|110th Mayor of New York City|
|Assumed office |
January 1, 2022
|Preceded by||Bill de Blasio|
|18th Borough President of Brooklyn|
January 1, 2014 – January 1, 2022
|Preceded by||Marty Markowitz|
|Succeeded by||Antonio Reynoso|
|Member of the New York State Senate|
from the 20th district
January 1, 2007 – December 31, 2013
|Preceded by||Carl Andrews|
|Succeeded by||Jesse Hamilton|
Eric Leroy Adams
September 1, 1960
New York City, U.S.
|Political party||Democratic (before 1997, 2001–present)|
|Domestic partner||Tracey Collins|
|Education||New York City College of Technology (AA)|
John Jay College of Criminal Justice (BA)
Marist College (MPA)
|Department||New York City Police Department|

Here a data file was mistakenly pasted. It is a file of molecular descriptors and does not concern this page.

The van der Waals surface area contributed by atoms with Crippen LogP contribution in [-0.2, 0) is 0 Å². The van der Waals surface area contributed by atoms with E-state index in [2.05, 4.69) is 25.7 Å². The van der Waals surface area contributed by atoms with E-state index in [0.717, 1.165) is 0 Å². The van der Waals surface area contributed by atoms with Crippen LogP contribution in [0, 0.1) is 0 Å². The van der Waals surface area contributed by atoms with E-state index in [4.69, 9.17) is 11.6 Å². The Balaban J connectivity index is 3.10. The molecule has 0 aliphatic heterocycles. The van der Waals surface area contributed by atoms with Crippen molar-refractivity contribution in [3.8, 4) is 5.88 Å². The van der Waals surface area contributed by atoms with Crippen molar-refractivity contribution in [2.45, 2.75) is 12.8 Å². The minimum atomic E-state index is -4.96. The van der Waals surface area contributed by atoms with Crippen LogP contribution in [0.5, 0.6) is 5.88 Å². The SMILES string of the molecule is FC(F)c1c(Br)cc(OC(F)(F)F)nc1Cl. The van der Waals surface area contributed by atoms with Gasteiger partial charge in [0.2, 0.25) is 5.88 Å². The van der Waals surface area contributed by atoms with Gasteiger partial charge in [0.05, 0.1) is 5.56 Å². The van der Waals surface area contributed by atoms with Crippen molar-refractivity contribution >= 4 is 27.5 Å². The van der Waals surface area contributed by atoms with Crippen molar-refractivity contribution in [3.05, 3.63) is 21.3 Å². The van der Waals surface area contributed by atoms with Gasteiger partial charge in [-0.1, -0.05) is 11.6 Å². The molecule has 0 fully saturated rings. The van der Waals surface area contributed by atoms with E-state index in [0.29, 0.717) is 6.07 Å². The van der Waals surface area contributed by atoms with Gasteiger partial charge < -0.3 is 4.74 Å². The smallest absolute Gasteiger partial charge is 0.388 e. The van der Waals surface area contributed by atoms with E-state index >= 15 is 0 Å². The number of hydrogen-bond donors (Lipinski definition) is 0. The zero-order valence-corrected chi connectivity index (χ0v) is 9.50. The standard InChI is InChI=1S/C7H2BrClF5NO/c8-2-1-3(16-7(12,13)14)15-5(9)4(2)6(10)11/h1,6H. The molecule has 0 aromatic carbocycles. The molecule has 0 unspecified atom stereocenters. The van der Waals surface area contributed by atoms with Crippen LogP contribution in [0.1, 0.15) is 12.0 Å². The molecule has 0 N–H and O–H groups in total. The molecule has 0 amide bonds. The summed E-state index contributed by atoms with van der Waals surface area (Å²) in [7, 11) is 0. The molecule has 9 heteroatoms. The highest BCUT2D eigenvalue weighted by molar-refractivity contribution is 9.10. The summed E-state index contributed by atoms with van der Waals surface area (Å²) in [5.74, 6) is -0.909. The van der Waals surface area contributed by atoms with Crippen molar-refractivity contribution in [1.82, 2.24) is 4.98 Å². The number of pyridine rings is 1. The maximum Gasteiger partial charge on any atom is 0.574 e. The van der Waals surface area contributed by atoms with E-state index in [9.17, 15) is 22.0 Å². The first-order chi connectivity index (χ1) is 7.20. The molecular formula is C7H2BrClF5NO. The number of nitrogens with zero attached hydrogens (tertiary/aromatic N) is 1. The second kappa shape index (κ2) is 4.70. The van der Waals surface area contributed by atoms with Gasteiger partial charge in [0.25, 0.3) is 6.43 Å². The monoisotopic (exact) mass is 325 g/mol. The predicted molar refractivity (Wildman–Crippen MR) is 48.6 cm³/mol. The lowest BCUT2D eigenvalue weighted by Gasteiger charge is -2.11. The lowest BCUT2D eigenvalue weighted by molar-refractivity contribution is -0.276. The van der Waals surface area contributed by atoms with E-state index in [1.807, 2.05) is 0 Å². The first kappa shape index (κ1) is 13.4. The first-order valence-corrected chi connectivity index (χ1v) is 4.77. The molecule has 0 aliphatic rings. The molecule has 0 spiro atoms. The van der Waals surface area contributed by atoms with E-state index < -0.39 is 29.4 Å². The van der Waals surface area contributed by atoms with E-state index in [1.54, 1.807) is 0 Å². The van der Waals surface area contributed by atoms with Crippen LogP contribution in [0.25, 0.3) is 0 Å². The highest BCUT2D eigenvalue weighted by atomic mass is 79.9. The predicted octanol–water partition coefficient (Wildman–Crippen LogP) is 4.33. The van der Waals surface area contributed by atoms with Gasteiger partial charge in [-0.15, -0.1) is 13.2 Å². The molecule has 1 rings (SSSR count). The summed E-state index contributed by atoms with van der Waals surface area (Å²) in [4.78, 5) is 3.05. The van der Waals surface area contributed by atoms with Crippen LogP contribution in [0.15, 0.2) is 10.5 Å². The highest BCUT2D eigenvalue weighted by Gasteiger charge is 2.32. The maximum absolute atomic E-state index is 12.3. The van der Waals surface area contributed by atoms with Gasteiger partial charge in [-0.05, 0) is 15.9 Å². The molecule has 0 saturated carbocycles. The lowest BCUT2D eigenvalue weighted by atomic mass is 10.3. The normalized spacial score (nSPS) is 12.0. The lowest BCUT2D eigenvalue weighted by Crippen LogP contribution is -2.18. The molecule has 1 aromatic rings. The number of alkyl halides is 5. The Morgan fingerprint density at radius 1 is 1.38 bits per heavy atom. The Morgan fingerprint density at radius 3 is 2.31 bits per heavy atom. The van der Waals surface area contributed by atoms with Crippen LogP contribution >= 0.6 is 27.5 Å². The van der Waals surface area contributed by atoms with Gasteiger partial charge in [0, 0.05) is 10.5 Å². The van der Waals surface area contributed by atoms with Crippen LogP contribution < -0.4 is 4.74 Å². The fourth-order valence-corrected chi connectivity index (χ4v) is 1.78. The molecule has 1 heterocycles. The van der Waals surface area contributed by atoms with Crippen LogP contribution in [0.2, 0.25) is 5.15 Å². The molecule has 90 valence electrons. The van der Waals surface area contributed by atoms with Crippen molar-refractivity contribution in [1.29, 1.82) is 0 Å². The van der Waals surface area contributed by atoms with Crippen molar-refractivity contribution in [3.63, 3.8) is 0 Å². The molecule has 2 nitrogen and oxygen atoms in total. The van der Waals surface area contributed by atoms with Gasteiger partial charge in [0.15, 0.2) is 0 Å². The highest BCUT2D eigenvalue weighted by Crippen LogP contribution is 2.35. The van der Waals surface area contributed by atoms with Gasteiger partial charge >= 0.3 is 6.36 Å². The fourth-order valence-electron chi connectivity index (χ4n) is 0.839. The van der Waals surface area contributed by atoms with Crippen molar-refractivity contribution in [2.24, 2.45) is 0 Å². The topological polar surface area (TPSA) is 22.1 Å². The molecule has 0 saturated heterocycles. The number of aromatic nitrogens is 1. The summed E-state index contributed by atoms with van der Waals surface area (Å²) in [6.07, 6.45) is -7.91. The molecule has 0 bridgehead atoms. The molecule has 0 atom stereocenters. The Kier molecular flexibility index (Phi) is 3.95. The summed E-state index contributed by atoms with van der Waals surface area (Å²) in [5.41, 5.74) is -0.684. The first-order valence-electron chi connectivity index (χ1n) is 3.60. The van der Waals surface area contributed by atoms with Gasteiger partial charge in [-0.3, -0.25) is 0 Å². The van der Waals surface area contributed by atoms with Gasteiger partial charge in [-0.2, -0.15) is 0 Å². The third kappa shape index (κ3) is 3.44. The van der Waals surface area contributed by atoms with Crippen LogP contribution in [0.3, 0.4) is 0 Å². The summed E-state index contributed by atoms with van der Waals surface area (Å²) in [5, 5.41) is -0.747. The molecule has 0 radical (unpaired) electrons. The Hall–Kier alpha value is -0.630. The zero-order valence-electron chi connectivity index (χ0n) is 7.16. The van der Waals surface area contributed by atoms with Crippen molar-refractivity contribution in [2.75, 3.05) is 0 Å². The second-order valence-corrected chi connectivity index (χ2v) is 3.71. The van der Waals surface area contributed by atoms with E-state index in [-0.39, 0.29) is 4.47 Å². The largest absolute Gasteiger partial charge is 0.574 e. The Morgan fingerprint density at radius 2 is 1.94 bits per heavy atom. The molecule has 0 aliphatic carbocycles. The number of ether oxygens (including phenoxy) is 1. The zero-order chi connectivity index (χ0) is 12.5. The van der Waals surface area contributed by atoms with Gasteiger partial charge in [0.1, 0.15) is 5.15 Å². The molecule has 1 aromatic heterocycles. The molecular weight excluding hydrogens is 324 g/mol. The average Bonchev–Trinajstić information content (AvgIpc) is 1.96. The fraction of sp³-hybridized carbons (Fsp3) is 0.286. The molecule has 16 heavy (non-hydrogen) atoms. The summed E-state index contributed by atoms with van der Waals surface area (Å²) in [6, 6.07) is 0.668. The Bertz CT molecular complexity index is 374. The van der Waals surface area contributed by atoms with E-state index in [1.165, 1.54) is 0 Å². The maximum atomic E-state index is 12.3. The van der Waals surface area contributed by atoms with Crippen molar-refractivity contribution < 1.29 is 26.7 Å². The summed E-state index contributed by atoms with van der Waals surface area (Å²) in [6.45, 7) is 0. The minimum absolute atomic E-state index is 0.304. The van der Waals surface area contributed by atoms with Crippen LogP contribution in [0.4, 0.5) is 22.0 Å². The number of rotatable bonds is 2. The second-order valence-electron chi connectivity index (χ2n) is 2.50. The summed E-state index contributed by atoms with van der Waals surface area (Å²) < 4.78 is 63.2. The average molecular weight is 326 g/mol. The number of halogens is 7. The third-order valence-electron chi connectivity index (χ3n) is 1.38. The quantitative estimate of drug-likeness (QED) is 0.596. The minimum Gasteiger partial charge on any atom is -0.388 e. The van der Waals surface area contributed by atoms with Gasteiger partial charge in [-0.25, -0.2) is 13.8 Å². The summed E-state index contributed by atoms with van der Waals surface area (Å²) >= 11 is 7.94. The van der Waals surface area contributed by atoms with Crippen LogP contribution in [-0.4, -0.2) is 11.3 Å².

|Years of service||1984–2006|
Eric Leroy Adams (born September 1, 1960) is an American politician. Adams is the Mayor of New York City since 2022. He was the Borough President of Brooklyn, New York City. Before, he was a Democratic State Senator in the New York Senate, representing the 20th Senate District. On November 5, 2013, Adams was elected Brooklyn Borough President, the first African-American to hold the position. Before becoming a politician, he was a police officer for the New York City Police Department for 22 years.
Early life[change | change source]
Adams was born in Brooklyn, on September 1, 1960. He graduated from Bayside High School in Queens in 1978. He worked as a mechanic and a mailroom clerk at the Brooklyn District Attorney's office. He studied at New York City College of Technology, John Jay College of Criminal Justice and Marist College. Adams was diagnosed with dyslexia while in college.
Police career[change | change source]